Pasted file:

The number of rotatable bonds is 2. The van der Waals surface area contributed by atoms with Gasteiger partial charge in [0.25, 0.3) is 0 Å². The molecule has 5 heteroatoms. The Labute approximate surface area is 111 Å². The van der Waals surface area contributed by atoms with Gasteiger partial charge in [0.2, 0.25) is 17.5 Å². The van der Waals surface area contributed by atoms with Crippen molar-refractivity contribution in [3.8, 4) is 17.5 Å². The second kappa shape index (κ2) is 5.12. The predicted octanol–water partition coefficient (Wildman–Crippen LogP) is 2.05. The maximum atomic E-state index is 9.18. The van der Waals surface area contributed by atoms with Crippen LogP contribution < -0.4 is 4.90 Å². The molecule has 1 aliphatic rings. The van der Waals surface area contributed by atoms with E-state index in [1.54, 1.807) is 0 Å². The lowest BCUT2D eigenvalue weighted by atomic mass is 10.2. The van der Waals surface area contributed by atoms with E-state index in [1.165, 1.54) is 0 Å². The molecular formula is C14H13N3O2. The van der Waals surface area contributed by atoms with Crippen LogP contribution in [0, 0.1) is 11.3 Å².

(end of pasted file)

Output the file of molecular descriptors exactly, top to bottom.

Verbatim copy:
The number of rotatable bonds is 2. The van der Waals surface area contributed by atoms with Gasteiger partial charge in [0.25, 0.3) is 0 Å². The molecule has 5 heteroatoms. The Labute approximate surface area is 111 Å². The van der Waals surface area contributed by atoms with Gasteiger partial charge in [0.2, 0.25) is 17.5 Å². The van der Waals surface area contributed by atoms with Crippen molar-refractivity contribution in [3.8, 4) is 17.5 Å². The second kappa shape index (κ2) is 5.12. The predicted octanol–water partition coefficient (Wildman–Crippen LogP) is 2.05. The maximum atomic E-state index is 9.18. The van der Waals surface area contributed by atoms with Crippen LogP contribution < -0.4 is 4.90 Å². The molecule has 1 aliphatic rings. The van der Waals surface area contributed by atoms with E-state index in [1.54, 1.807) is 0 Å². The lowest BCUT2D eigenvalue weighted by atomic mass is 10.2. The van der Waals surface area contributed by atoms with E-state index in [1.165, 1.54) is 0 Å². The molecular formula is C14H13N3O2. The van der Waals surface area contributed by atoms with Crippen LogP contribution in [0, 0.1) is 11.3 Å².